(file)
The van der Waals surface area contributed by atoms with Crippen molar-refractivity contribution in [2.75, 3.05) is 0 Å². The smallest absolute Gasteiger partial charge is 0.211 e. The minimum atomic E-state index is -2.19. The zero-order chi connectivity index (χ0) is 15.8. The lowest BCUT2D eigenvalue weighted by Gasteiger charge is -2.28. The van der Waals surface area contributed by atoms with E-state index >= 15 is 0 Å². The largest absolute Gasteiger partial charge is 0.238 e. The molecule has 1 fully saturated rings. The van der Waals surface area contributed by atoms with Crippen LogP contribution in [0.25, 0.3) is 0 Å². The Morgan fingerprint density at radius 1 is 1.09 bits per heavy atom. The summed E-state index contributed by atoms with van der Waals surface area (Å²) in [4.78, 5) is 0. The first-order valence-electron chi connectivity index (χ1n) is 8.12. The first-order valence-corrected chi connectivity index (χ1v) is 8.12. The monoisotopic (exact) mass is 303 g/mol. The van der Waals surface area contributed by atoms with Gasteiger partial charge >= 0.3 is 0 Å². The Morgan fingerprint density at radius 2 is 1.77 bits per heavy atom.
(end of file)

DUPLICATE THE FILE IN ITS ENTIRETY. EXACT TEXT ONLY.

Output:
The van der Waals surface area contributed by atoms with Crippen molar-refractivity contribution in [2.75, 3.05) is 0 Å². The smallest absolute Gasteiger partial charge is 0.211 e. The minimum atomic E-state index is -2.19. The zero-order chi connectivity index (χ0) is 15.8. The lowest BCUT2D eigenvalue weighted by Gasteiger charge is -2.28. The van der Waals surface area contributed by atoms with E-state index >= 15 is 0 Å². The largest absolute Gasteiger partial charge is 0.238 e. The molecule has 1 fully saturated rings. The van der Waals surface area contributed by atoms with Crippen LogP contribution in [0.25, 0.3) is 0 Å². The Morgan fingerprint density at radius 1 is 1.09 bits per heavy atom. The summed E-state index contributed by atoms with van der Waals surface area (Å²) in [4.78, 5) is 0. The first-order valence-electron chi connectivity index (χ1n) is 8.12. The first-order valence-corrected chi connectivity index (χ1v) is 8.12. The monoisotopic (exact) mass is 303 g/mol. The van der Waals surface area contributed by atoms with Gasteiger partial charge >= 0.3 is 0 Å². The Morgan fingerprint density at radius 2 is 1.77 bits per heavy atom.